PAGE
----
European stock markets finished Wednesday at their highest levels of the session, spurred on by continued momentum in US equity markets.
Major indexes across Europe started the day in the red but recovered as the session wore on. A solid open for Wall Street, where record closes had been set overnight, inspired a modest rally in the final few hours of trade.
The S&P 500 (^GSPC) was up 0.2% by the time Europe closed, while the Nasdaq (^IXIC) had gained 0.3% and the Dow Jones (^DJI) was up 0.3%. Apple became the first US company to reach a $2tn market capitalisation, boosting sentiment.
“Fresh record highs for the Nasdaq and S&P 500 helped lift the market’s overall mood on Wednesday,” said Connor Campbell, a financial analyst at trading platform SpreadEx.
Wednesday had little in the calendar for data and earnings across Europe. UK inflation, one of the few notable announcements, delivered a surprise rise to 1%.
Connor Beakey, an economist at Allied Irish Banks, said the record highs for US markets reflected “the unprecedented levels of fiscal and monetary stimulus.”
US stocks were also boosted by a continued slump in the dollar, which has driven investors out of cash and into equities. The US dollar index (DX=F) has fallen for five days in a row, hitting its lowest level since April 2018.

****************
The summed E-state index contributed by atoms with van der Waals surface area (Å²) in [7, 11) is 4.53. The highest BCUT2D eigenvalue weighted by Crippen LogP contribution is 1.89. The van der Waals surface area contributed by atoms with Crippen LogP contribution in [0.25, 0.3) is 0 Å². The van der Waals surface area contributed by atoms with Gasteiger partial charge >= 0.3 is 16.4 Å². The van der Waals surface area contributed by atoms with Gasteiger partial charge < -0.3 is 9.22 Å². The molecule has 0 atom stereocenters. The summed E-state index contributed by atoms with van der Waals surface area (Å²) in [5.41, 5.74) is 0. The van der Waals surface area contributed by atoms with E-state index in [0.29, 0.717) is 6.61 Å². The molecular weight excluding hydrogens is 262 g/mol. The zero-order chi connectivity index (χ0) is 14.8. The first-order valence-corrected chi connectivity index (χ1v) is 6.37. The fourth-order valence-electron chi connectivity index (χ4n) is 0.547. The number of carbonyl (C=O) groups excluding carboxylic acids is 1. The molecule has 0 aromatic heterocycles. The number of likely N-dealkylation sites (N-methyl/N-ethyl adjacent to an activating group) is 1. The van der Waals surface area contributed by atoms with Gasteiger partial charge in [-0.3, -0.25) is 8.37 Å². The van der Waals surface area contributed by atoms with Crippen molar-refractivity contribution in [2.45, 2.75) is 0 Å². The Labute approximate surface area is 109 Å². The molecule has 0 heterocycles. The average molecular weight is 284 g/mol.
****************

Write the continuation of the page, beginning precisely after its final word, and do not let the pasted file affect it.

Jim Reid, a senior strategist at Deutsche Bank, said continued tensions between the US and China over trade were to blame.
“The US administration said that it wants university endowments to divest Chinese holdings, saying it would be ‘prudent’ to get ahead of potentially more onerous measures on holding the shares including a wholesale de-listing of PRC firms from US exchanges,” Reid wrote in a morning note to clients.
“The State Department letter also warned universities of China’s growing influence on campuses and said the US is accelerating investigations of what it called ‘illicit PRC funding of research, intellectual property theft and the recruitment of talent’.”